IS IT A film? Is it a record album? Is it a poster, or a T-shirt, or a specially embossed frisbee? Sgt. Pepper's Lonely Hearts Club Band is the ultimate multimedia mishmash, so diversified that it doesn't fully exist in any one medium at all. This isn't a movie, it's a business deal set to music. ... The musical numbers are strung together so mindlessly that the movie has the feel of an interminable variety show. Characters are named, invented or introduced to one another simply to provide excuses for the various songs.This reaches a pinnacle of idiocy when a character named Strawberry Fields (Sandy Farina) sings "Strawberry Fields Forever" to her beau, Billy Shears (Mr. Frampton), who has been knocked unconscious. ... The movie may have been conceived in a spirit of merriment, but watching it feels like playing shuffleboard at the absolute insistence of a bossy shipboard social director. When whimsy gets to be this overbearing, it simply isn't whimsy any more.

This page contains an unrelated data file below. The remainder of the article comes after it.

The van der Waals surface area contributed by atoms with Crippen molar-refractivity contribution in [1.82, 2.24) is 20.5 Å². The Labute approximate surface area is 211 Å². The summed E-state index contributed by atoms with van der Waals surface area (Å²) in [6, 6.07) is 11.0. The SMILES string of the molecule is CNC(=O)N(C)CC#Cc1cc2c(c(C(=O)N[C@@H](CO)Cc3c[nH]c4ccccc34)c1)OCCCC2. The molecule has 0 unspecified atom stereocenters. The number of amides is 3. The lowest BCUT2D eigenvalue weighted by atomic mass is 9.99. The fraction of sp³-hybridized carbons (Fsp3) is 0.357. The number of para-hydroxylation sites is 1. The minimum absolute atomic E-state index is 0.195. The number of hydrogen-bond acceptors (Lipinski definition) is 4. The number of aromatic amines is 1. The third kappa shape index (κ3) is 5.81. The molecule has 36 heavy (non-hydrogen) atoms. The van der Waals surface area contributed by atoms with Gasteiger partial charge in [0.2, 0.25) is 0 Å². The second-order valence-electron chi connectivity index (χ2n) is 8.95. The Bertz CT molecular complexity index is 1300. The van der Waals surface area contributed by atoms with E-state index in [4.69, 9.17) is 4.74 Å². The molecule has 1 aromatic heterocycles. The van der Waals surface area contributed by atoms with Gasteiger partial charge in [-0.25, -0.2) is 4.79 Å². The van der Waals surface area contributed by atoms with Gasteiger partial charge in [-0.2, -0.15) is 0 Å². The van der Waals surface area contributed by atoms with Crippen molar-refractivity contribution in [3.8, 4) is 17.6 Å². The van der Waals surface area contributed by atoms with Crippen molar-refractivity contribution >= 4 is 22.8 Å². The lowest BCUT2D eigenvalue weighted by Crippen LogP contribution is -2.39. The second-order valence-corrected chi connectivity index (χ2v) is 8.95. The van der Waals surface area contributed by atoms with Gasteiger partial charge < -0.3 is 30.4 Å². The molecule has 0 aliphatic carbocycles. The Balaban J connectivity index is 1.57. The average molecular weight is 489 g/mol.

Was any of it good? Maslin conceded that three moments weren't horrible:
Steve Martin, cackling his completely unhinged rendition of "Maxwell's Silver Hammer," is a reminder that the film is otherwise humorless. Billy Preston, doing a flashy, rousing dance to the tune of "Get Back," makes the other hoofers look sadly two-left-feet. And Aerosmith, singing a piercing rock version of "Come Together," bring a taste of the 60's to a movie dead-set on both exploiting and soft-pedaling that era.
How A Great Album Becomes A Bad Movie